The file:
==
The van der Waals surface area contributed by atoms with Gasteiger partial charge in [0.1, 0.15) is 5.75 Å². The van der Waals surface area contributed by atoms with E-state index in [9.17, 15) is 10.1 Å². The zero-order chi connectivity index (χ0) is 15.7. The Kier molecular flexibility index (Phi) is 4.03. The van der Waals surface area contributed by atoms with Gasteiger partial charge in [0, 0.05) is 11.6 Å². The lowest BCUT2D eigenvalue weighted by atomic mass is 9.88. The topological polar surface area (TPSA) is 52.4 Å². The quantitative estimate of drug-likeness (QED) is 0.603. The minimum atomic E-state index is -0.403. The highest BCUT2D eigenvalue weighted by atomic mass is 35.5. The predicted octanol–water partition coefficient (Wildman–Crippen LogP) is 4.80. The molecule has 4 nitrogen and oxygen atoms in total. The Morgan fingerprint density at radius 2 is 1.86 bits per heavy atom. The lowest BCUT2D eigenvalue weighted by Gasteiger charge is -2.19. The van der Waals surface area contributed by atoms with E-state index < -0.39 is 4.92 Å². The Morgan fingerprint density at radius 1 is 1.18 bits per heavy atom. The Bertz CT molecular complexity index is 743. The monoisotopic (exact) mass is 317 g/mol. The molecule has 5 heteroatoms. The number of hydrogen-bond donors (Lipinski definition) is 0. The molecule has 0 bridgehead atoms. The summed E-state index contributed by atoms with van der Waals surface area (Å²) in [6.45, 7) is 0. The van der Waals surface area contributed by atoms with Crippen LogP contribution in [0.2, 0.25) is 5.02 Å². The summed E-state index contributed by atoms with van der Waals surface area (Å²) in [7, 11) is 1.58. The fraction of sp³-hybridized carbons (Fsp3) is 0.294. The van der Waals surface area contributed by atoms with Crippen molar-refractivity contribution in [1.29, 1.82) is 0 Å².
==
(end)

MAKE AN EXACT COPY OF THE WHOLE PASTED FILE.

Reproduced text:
The van der Waals surface area contributed by atoms with Gasteiger partial charge in [0.1, 0.15) is 5.75 Å². The van der Waals surface area contributed by atoms with E-state index in [9.17, 15) is 10.1 Å². The zero-order chi connectivity index (χ0) is 15.7. The Kier molecular flexibility index (Phi) is 4.03. The van der Waals surface area contributed by atoms with Gasteiger partial charge in [0, 0.05) is 11.6 Å². The lowest BCUT2D eigenvalue weighted by atomic mass is 9.88. The topological polar surface area (TPSA) is 52.4 Å². The quantitative estimate of drug-likeness (QED) is 0.603. The minimum atomic E-state index is -0.403. The highest BCUT2D eigenvalue weighted by atomic mass is 35.5. The predicted octanol–water partition coefficient (Wildman–Crippen LogP) is 4.80. The molecule has 4 nitrogen and oxygen atoms in total. The Morgan fingerprint density at radius 2 is 1.86 bits per heavy atom. The lowest BCUT2D eigenvalue weighted by Gasteiger charge is -2.19. The van der Waals surface area contributed by atoms with E-state index < -0.39 is 4.92 Å². The Morgan fingerprint density at radius 1 is 1.18 bits per heavy atom. The Bertz CT molecular complexity index is 743. The monoisotopic (exact) mass is 317 g/mol. The molecule has 5 heteroatoms. The number of hydrogen-bond donors (Lipinski definition) is 0. The molecule has 0 bridgehead atoms. The summed E-state index contributed by atoms with van der Waals surface area (Å²) in [6.45, 7) is 0. The van der Waals surface area contributed by atoms with Crippen LogP contribution in [0.2, 0.25) is 5.02 Å². The summed E-state index contributed by atoms with van der Waals surface area (Å²) in [7, 11) is 1.58. The fraction of sp³-hybridized carbons (Fsp3) is 0.294. The van der Waals surface area contributed by atoms with Crippen molar-refractivity contribution in [1.29, 1.82) is 0 Å².